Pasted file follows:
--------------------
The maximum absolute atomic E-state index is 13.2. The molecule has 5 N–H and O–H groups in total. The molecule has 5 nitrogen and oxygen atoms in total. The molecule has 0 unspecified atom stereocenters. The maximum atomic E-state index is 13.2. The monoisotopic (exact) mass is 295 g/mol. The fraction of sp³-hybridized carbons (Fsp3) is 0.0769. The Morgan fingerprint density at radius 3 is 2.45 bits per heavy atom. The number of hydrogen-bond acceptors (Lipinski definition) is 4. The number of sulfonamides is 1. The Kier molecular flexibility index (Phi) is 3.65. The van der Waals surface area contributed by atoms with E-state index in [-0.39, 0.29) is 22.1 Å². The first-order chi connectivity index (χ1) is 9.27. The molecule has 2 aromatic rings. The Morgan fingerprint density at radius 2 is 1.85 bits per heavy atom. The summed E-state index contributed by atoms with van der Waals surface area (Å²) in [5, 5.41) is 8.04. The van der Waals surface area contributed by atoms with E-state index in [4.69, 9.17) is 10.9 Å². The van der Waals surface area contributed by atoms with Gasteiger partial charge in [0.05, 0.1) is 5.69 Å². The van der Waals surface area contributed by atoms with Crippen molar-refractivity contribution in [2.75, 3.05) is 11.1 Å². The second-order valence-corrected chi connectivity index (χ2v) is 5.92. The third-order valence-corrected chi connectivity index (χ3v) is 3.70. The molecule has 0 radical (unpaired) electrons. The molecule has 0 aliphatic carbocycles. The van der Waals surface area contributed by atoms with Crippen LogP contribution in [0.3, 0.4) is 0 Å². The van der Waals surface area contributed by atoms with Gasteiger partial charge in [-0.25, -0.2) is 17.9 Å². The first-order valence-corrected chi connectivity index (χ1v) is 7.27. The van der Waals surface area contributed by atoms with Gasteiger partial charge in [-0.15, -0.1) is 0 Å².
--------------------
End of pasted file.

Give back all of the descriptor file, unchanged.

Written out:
The maximum absolute atomic E-state index is 13.2. The molecule has 5 N–H and O–H groups in total. The molecule has 5 nitrogen and oxygen atoms in total. The molecule has 0 unspecified atom stereocenters. The maximum atomic E-state index is 13.2. The monoisotopic (exact) mass is 295 g/mol. The fraction of sp³-hybridized carbons (Fsp3) is 0.0769. The Morgan fingerprint density at radius 3 is 2.45 bits per heavy atom. The number of hydrogen-bond acceptors (Lipinski definition) is 4. The number of sulfonamides is 1. The Kier molecular flexibility index (Phi) is 3.65. The van der Waals surface area contributed by atoms with E-state index in [-0.39, 0.29) is 22.1 Å². The first-order chi connectivity index (χ1) is 9.27. The molecule has 2 aromatic rings. The Morgan fingerprint density at radius 2 is 1.85 bits per heavy atom. The summed E-state index contributed by atoms with van der Waals surface area (Å²) in [5, 5.41) is 8.04. The van der Waals surface area contributed by atoms with E-state index in [4.69, 9.17) is 10.9 Å². The van der Waals surface area contributed by atoms with Gasteiger partial charge in [0.05, 0.1) is 5.69 Å². The van der Waals surface area contributed by atoms with Crippen molar-refractivity contribution in [2.75, 3.05) is 11.1 Å². The second-order valence-corrected chi connectivity index (χ2v) is 5.92. The third-order valence-corrected chi connectivity index (χ3v) is 3.70. The molecule has 0 radical (unpaired) electrons. The molecule has 0 aliphatic carbocycles. The van der Waals surface area contributed by atoms with Crippen LogP contribution in [0.3, 0.4) is 0 Å². The van der Waals surface area contributed by atoms with Gasteiger partial charge in [-0.25, -0.2) is 17.9 Å². The first-order valence-corrected chi connectivity index (χ1v) is 7.27. The van der Waals surface area contributed by atoms with Gasteiger partial charge in [-0.15, -0.1) is 0 Å².